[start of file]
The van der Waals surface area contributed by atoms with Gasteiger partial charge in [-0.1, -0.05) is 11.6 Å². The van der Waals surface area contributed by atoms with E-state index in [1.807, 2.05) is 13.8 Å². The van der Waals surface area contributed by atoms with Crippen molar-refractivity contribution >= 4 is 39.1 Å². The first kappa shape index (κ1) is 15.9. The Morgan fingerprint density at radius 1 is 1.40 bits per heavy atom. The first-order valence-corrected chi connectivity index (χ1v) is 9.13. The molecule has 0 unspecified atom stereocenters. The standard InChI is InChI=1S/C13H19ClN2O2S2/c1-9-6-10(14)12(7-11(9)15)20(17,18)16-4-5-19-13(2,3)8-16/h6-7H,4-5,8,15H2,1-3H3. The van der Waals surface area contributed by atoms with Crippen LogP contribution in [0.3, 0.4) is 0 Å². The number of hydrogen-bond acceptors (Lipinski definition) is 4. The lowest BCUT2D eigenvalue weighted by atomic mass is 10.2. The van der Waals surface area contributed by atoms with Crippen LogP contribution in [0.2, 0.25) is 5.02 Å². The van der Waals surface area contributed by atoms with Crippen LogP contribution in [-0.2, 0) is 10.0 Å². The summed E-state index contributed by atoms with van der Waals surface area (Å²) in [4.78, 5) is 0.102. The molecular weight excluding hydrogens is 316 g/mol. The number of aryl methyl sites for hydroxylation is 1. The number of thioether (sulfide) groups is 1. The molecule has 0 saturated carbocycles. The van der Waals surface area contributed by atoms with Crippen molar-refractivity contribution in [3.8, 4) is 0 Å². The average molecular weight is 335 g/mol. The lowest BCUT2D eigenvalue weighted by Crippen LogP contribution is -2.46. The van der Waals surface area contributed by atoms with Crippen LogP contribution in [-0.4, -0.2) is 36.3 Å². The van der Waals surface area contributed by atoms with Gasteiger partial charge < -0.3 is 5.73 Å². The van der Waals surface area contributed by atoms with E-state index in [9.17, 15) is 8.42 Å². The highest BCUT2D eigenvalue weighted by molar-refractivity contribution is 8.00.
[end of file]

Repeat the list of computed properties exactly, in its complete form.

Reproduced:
The van der Waals surface area contributed by atoms with Gasteiger partial charge in [-0.1, -0.05) is 11.6 Å². The van der Waals surface area contributed by atoms with E-state index in [1.807, 2.05) is 13.8 Å². The van der Waals surface area contributed by atoms with Crippen molar-refractivity contribution >= 4 is 39.1 Å². The first kappa shape index (κ1) is 15.9. The Morgan fingerprint density at radius 1 is 1.40 bits per heavy atom. The first-order valence-corrected chi connectivity index (χ1v) is 9.13. The molecule has 0 unspecified atom stereocenters. The standard InChI is InChI=1S/C13H19ClN2O2S2/c1-9-6-10(14)12(7-11(9)15)20(17,18)16-4-5-19-13(2,3)8-16/h6-7H,4-5,8,15H2,1-3H3. The van der Waals surface area contributed by atoms with Crippen LogP contribution in [0.3, 0.4) is 0 Å². The number of hydrogen-bond acceptors (Lipinski definition) is 4. The lowest BCUT2D eigenvalue weighted by atomic mass is 10.2. The van der Waals surface area contributed by atoms with Crippen LogP contribution in [0.2, 0.25) is 5.02 Å². The van der Waals surface area contributed by atoms with Crippen LogP contribution in [-0.2, 0) is 10.0 Å². The summed E-state index contributed by atoms with van der Waals surface area (Å²) in [4.78, 5) is 0.102. The molecular weight excluding hydrogens is 316 g/mol. The number of aryl methyl sites for hydroxylation is 1. The number of thioether (sulfide) groups is 1. The molecule has 0 saturated carbocycles. The van der Waals surface area contributed by atoms with Crippen molar-refractivity contribution in [3.8, 4) is 0 Å². The average molecular weight is 335 g/mol. The lowest BCUT2D eigenvalue weighted by Crippen LogP contribution is -2.46. The van der Waals surface area contributed by atoms with Crippen LogP contribution in [-0.4, -0.2) is 36.3 Å². The van der Waals surface area contributed by atoms with Gasteiger partial charge < -0.3 is 5.73 Å². The van der Waals surface area contributed by atoms with E-state index in [9.17, 15) is 8.42 Å². The highest BCUT2D eigenvalue weighted by molar-refractivity contribution is 8.00.